It’s What You DON’T Say

My Dad called it; “lying through omission”. It’s when you intentionally leave out information someone needs to make a completely informed decision. It’s many peoples way of skirting an issue without saying they lied. But it is lying.

If you are a software salesperson and you know a new version of your software is coming out in 3 months and if your customer buys today they will have to pay to upgrade in 90 days, leaving that information out is lying through omission.

Your lying if you tell a customer your software is compatible with their accounting system, when it’s NOT compatible with the specific version they have. Your lying if you are selling a home with a view and you know a skyscraper is going up in front of you next year and you don’t disclose it. You’re lying if you promote your rental property as a “beach house” when you can’t access the beach, even it is right out in front. You’re lying anytime you leave out valuable information that can help your customers make an informed decision.

We buy on information. The information provides a vision of what we are purchasing. The vision sets expectations. When you intentionally leave out information the wrong expectations are set and setting the wrong expectations creates frustrated customers.

My family and I recently rented a beach home for our vacation. The ad said kid friendly, yet there were no screens on the windows and my 2 year old fell out the window. They said it was on a beautiful walking causeway, yet we couldn’t access the causeway. They said it was a beautiful California Bungalow. They didn’t say it was an apartment IN a beautiful California Bungalow. They said it was a romantic home, they didn’t say it was sitting directly on a VERY busy street with cars, buses, and emergency vehicles flying up and down it day and night. They said it was 90 yards from the cleanest beach in Venice. They didn’t say to access the cleanest beach in Venice, you would pass by pan handlers, the homeless, smell of Urine in the streets, public drinking, and the aroma of dope in the air. They said it had a view of the ocean. They didn’t say it was from the causeway in front, (that you couldn’t access) and it was only a sliver over a few trees, and buildings. They said it wasn’t a party house and they neighbors respect each other. They didn’t say the neighbors rented their places out and the sound of college kids drinking, smoking dope and playing loud music would go well into the early morning. There was very little about what the ad DID say that wasn’t technically true. It’s what the ad didn’t say that was the problem.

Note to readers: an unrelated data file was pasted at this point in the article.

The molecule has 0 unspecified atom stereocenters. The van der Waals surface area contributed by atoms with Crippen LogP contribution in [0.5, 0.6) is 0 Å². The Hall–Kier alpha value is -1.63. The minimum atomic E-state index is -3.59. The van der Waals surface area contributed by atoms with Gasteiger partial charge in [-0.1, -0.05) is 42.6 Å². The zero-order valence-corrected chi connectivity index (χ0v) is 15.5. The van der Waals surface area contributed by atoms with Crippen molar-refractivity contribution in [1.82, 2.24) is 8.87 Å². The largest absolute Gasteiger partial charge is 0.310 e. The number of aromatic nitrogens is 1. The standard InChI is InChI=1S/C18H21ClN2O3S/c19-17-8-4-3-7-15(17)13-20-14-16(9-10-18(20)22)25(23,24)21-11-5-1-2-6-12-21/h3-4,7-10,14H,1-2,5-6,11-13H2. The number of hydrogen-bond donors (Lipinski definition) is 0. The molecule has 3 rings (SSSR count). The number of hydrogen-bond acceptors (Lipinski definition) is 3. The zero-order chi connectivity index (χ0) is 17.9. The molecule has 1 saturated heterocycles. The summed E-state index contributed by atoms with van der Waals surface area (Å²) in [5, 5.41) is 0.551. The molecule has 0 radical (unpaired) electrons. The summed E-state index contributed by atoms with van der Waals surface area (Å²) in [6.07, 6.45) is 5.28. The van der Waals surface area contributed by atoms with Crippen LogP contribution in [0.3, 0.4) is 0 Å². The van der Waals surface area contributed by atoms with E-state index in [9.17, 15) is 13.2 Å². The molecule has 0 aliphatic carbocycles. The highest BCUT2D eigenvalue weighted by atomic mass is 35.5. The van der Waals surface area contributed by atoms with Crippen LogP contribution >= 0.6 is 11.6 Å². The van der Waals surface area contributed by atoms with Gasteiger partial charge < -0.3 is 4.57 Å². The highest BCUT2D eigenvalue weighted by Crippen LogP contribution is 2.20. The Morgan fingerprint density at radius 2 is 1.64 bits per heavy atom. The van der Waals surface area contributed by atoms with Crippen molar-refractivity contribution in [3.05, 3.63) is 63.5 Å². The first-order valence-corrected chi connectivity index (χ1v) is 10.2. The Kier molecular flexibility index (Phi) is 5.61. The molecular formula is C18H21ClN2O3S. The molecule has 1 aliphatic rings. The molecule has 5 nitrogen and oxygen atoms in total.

Hiding behind the accuracy of what you said versus owning the reality of the entire situation just makes you a coward. Putting the customer in a position where they have to figure it out for themselves is disingenuous. Good sales people don’t withhold pertinent information. They give an accurate picture of the situation and let their clients and customers make informed decisions.

As marketers and sales people it’s our job to provide all the information. By doing so we are being authentic and genuine and we set the right expectations. The right expectations means satisfied customers. Satisfied customers are repeat customers. Anything else is disingenuous and inauthentic. You may be able to tell yourself you didn’t lie, but you did.

My Dad was right. Lying through omission is no different than any other lie. A lie is a lie!